The History of Halloween

Photo by Dave Smith, taken on October 6, 2008, All rights reserved,

Halloween this year is likely to look a little different. As we try to stay festive while still complying with CDC guidelines, many people find themselves disheartened by the restrictions. Though we may feel disappointed by our expectations and the reality not aligning, we can alter our celebrations to remain safe while looking back on the history of the holiday itself.

The advent of Halloween originally began with the Celtic festival of Samhain, a pagan festival celebrating the start of the Celtic year (the cusp of summer and winter) and the mysterious day in which the “barriers between the physical world and the spirit world break down”. This festival was celebrated mainly in Ireland, Northern France, and the United Kingdom by the Celts who lived around 2,000 years ago. They celebrated with costumes and bonfires for the purpose of warding off ghosts and evil spirits that were able to enter the world on that day.

Flash forward a few decades: Christianity was now commonplace and the focus shifted from fire festivals. In the 9th century, Pope Gregory III declared November 1 to be All Saints Day. The day before, October 31, was designated All Hallow’s Eve. The day after was known as All Souls Day in celebration of the dead, which followed the typical Celtic tradition with parades and costumes. On this day, people would go door-to-door, a practice integrated into modern-dayHalloween, and receive “soul cakes” as a reward.

Eventually, these traditions began to spread over the world by the physical movement of the people who practiced. During the colonial period of America, Halloween was primarily limited to Maryland and the Southern colonies because the New England colonies had strict religious practice forbidding the celebration.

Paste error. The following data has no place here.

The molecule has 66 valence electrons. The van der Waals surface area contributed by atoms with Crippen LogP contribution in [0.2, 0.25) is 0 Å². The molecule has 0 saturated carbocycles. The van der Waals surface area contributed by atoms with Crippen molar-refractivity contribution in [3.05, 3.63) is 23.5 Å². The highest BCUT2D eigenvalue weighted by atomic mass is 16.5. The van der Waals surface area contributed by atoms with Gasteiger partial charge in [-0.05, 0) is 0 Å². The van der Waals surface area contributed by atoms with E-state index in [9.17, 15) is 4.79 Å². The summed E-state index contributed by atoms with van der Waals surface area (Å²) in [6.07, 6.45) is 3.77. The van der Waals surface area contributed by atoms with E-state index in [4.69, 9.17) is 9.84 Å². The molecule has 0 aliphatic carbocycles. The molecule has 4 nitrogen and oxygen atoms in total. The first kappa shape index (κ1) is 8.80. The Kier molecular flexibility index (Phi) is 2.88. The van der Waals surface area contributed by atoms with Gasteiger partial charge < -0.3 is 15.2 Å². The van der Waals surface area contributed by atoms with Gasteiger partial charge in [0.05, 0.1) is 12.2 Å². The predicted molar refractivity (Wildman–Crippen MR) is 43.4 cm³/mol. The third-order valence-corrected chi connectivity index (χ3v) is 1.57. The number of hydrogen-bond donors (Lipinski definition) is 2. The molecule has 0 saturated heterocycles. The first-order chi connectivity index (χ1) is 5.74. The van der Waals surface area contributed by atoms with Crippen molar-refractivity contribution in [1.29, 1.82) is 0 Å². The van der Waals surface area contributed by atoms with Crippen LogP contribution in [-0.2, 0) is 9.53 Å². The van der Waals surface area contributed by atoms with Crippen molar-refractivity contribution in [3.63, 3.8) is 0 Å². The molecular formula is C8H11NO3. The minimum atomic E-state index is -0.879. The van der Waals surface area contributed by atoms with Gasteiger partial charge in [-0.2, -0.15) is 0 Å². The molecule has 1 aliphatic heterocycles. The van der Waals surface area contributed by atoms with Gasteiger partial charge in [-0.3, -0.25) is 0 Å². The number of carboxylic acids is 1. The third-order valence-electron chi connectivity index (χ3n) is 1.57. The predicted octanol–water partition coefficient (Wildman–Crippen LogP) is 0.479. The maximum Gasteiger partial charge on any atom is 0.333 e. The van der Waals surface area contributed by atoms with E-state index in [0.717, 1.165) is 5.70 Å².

The second half of the 19th century brought a cultural infusion to America in the form of Irish immigrants fleeing the potato famine. This brought Halloween to the rest of the country and secularized it on a larger scale. This is why there is no longer a strong religious emphasis on the holiday.

The modern celebration of Halloween has several distinct and consistent practices that have come to define the holiday: masks, candy, ghosts, black cats, and more. The practice of wearing costumes and masks derives from the need to conceal oneself from ghosts. On this day when ancient people believed the barriers between life and death to be blurred, leaving the house meant one could encounter spirits and ghosts in the streets. The masking of their face or changing their appearance prevents these creatures from recognizing them. 

Black cats are seen as unlucky due to a belief from the Middle Ages that witches had the ability to turn themselves into these creatures and avoid being exposed as a witch. Lastly, the giving out of candy derives from the aforementioned “soul cakes” and trick-or-treating comes from the All Souls’ Day parades in England in which it was referred to as “going a-souling”.

Like the majority of society’s modern celebrations, Halloween has a rich history of cultural mixing that makes it complicated to truly explain the components of its origin. The influence of several distinct groups and a plethora of traditions and customs all mingle gradually, creating a holiday so compelling it has become mainstream and can withstand the test of time.